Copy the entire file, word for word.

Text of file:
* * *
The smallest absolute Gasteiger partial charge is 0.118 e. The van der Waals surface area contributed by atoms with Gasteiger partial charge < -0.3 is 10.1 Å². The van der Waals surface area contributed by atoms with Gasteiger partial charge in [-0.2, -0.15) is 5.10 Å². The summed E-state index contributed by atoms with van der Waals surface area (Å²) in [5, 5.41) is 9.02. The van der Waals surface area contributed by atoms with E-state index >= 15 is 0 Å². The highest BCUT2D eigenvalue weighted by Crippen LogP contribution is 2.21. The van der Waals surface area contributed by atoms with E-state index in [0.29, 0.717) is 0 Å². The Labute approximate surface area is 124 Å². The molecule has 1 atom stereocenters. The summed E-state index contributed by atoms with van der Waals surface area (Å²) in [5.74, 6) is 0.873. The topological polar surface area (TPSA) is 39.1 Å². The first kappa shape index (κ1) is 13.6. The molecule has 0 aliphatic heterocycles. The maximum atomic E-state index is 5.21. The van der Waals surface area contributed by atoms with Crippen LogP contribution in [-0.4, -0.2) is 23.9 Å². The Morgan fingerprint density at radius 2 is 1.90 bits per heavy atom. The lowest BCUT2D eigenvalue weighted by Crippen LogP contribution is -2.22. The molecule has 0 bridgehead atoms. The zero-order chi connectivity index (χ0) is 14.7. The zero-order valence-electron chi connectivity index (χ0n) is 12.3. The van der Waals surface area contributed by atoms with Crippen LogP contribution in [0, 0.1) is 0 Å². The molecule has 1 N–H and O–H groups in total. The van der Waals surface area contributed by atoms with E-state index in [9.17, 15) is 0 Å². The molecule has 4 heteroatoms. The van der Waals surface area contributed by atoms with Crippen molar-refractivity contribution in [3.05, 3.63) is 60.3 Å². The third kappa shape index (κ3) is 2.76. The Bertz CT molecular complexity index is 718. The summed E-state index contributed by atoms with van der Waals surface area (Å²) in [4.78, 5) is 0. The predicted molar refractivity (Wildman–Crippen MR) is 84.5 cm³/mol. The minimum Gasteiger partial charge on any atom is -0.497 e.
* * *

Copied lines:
The smallest absolute Gasteiger partial charge is 0.118 e. The van der Waals surface area contributed by atoms with Gasteiger partial charge < -0.3 is 10.1 Å². The van der Waals surface area contributed by atoms with Gasteiger partial charge in [-0.2, -0.15) is 5.10 Å². The summed E-state index contributed by atoms with van der Waals surface area (Å²) in [5, 5.41) is 9.02. The van der Waals surface area contributed by atoms with E-state index >= 15 is 0 Å². The highest BCUT2D eigenvalue weighted by Crippen LogP contribution is 2.21. The van der Waals surface area contributed by atoms with E-state index in [0.29, 0.717) is 0 Å². The Labute approximate surface area is 124 Å². The molecule has 1 atom stereocenters. The summed E-state index contributed by atoms with van der Waals surface area (Å²) in [5.74, 6) is 0.873. The topological polar surface area (TPSA) is 39.1 Å². The first kappa shape index (κ1) is 13.6. The molecule has 0 aliphatic heterocycles. The maximum atomic E-state index is 5.21. The van der Waals surface area contributed by atoms with Crippen LogP contribution in [-0.4, -0.2) is 23.9 Å². The Morgan fingerprint density at radius 2 is 1.90 bits per heavy atom. The lowest BCUT2D eigenvalue weighted by Crippen LogP contribution is -2.22. The molecule has 0 bridgehead atoms. The zero-order chi connectivity index (χ0) is 14.7. The zero-order valence-electron chi connectivity index (χ0n) is 12.3. The van der Waals surface area contributed by atoms with Crippen LogP contribution in [0, 0.1) is 0 Å². The molecule has 1 N–H and O–H groups in total. The van der Waals surface area contributed by atoms with E-state index in [9.17, 15) is 0 Å². The molecule has 4 heteroatoms. The van der Waals surface area contributed by atoms with Crippen molar-refractivity contribution in [3.05, 3.63) is 60.3 Å². The third kappa shape index (κ3) is 2.76. The Bertz CT molecular complexity index is 718. The summed E-state index contributed by atoms with van der Waals surface area (Å²) in [4.78, 5) is 0. The predicted molar refractivity (Wildman–Crippen MR) is 84.5 cm³/mol. The minimum Gasteiger partial charge on any atom is -0.497 e.